November 8, 2016

Markets Today: The final countdown

Today feels a bit like a trip into the unknown with the US election entering its final stage as Americans head to the polls tonight.

he final countdown is Europe’s biggest hit, it reached number one in 26 countries and is probably one of the cheesiest songs of the 1980s. The song’s lyrics are both apocalyptic and optimistic describing a trip into space and in a similar way today feels a bit like a trip into the unknown with the US election entering its final stage as Americans head to the polls tonight. Well back on earth, price action overnight has been a tale of two halves; European and US equities open sharply higher mimicking yesterday’s upbeat tone in Asia following news that the FBI had cleared Hilary Clinton of any wrongdoing. The positive tone continued in the early part of the session, but in the past few hours markets have traded sideways reflecting a wait and see mode ahead of the election.

The Euro Stoxx 600 index jumped 1.5% after 11 consecutive days of losses with mining stocks leading the way meanwhile US equities are up between 2% and 2.4% and have effectively erased all their November losses.

After six days of consecutive declines the US Dollar (BBDXY) is up around 0.4% with JPY, the preeminent safe haven currency, the biggest G10 loser, down 1.36%. GBP has also come under pressure (-1%) on the back of speculation that the UK government is preparing a first draft of a new bill to trigger article 50. The AUD has benefited from the boost in risk appetite as the VIX index dropped from 22.5 on Friday to 18.67 currently and commodities have also posted decent gains (see more below). The AUD has steadily risen through the overnight session, it is the best G10 performer against the USD (up 0.42%) and it is currently trading at 0.7716. Oil prices have also recovered a bit of loss ground, up between 1.2% and 1.7% with the move boosting the CAD (+0.2%), the only other G10 currency that has outperformed the USD.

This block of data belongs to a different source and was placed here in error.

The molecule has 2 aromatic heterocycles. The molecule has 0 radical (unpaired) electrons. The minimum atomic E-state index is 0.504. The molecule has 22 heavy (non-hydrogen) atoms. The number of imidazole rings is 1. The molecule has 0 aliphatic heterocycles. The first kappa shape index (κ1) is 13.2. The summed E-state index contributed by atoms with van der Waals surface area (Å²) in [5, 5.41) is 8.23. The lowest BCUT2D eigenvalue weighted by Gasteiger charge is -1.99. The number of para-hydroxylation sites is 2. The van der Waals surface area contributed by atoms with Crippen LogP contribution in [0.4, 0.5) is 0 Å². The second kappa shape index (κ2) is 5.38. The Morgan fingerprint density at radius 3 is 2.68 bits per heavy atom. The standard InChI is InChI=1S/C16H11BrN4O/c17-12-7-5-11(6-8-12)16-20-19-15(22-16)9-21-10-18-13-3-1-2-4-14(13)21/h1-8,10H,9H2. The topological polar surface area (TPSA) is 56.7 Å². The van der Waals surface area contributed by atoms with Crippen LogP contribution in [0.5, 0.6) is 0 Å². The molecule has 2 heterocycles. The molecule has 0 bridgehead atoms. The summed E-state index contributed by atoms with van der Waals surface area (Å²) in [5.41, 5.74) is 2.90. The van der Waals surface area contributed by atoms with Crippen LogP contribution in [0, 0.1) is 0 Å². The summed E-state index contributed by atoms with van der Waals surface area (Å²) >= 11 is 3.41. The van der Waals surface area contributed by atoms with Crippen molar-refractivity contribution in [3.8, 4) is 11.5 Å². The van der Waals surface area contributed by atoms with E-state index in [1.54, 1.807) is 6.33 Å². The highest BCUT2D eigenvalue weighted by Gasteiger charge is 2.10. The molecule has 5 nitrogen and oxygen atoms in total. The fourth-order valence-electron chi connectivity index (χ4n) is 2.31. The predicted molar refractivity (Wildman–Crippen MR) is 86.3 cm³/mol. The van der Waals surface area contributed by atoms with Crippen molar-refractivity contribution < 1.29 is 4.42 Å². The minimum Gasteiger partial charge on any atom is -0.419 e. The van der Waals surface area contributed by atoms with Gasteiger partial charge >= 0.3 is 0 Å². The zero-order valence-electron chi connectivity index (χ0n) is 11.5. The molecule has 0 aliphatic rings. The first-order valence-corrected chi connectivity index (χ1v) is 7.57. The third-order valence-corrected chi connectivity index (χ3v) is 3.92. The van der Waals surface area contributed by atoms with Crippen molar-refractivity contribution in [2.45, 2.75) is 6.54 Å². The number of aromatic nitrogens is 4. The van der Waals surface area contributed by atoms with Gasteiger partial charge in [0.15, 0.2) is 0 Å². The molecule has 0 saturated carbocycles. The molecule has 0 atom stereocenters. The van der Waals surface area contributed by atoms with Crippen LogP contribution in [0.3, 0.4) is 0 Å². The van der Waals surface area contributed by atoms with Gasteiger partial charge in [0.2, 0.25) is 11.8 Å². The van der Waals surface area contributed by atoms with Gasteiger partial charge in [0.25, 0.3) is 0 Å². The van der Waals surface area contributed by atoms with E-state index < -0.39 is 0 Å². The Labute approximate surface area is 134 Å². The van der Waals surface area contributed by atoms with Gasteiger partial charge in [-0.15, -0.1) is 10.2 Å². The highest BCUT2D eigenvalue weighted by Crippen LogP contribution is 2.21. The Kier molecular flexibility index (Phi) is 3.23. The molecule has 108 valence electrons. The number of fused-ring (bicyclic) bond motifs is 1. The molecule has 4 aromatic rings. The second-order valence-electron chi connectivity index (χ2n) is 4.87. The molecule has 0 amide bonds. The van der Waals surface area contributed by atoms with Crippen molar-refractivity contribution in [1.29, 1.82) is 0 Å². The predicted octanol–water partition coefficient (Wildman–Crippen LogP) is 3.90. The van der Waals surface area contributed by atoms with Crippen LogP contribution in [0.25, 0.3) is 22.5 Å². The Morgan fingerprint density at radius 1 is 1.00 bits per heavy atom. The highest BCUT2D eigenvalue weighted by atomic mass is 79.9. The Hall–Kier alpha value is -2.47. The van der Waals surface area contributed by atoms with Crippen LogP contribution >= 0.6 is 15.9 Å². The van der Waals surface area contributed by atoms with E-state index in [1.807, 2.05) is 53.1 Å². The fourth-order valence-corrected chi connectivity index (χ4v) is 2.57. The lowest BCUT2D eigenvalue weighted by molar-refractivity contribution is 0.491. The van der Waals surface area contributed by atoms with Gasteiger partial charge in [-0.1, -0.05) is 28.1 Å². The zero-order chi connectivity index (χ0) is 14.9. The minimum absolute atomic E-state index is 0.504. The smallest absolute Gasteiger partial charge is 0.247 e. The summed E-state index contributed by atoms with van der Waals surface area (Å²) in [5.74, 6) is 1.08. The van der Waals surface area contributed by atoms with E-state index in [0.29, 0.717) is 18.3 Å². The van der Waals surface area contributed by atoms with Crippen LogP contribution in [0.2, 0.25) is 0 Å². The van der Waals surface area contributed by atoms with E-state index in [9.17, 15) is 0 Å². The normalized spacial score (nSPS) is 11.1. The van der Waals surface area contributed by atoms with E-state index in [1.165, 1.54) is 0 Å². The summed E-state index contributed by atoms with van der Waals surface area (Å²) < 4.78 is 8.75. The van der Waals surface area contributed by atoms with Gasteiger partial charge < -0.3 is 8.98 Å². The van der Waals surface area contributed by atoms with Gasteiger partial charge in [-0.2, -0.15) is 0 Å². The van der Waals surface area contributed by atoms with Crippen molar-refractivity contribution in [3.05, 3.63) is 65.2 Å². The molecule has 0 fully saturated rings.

As for bonds, yesterday in the Asia session, 10y UST jumped about 5bps to 1.827% on the back of the FBI news and have pretty much traded sideways overnight. Meanwhile 10y Bund and 10y UK Gilts ticked a few bps higher at the open , up 2bps and 7bpsrespectively and have remained in a holding pattern since.

Looking at other commodities, iron ore has continued its ascendency, up 3.7% to $67.4, steam coal also gained another 3% to $112 and Metallurgical coal jumped 7% to $275. In contrast gold is down 1.8% to $1281.

In other news, China’s FX reserves for October were published last night at $3.12tn from 3.17tn in September and slightly lower than 3.13tn expected. Given negative valuation effects of around $20/25bn, this does not suggest significant outflows unless the today’s trade balance for Oct turns out to be very large.

Coming Up

We have a busy day of data releases ending with one of the most important events for the year. Americans will head to the polls tonight to cast their Presidential and Congressional votes, however we are unlikely to know the outcome until tomorrow afternoon Sydney time. As a guide the last two US presidential elections were called in about 3 pm.

This morning NAB releases its Business Survey for October and like most people at NAB your scriber has no access to the survey before it is made public. As a reminder to readers the September Survey pointed to confidence of firms remaining at reasonable levels despite uncertainties lingering in the background (+6 index points, consistent with its long-term average). Meanwhile Business Conditions rose to +8 from +7 and above the long term average of +5. The strength in Business Conditions, however, was heavily skewed towards major service industries, so it will be interesting to see if this tilt was still evident in October.

China’s trade figures for October are out at midday Sydney time. Focus is likely to be on the export numbers (-0.8%yoy exp.) after both the official and CAIXIN PMIs hinted at a softening in external demand. Notably as well, the trade balance is an important piece to China’s capital flow story. The market is expecting a trade surplus of $51.7bn and if correct it would confirm capital outflows from China have continued at decent pace against a weaker RMB backdrop.

Moving onto Europe, Germany and the UK publish industrial production figures for September and the big question here would be to what extent the UK manufacturing sector has been able to benefit from a weaker pound.

Is a busy day of US data releases with the NFIB small business survey, Housing starts and JOLTS job openings being the major highlights, but of course, none are expected to have any market impact with the US election set to steal all of the headlines.


On global stock markets, the S&P 500 was +1.96%. Bond markets saw US 10-years +4.81bp to 1.82%. In commodities, Brent crude oil +1.45% to $46.24, gold-1.8% to $1,281, iron ore +3.7% to $67.43. AUD is at 0.7714 and the range since yesterday 5pm Sydney time is 0.7672 to 0.7719.

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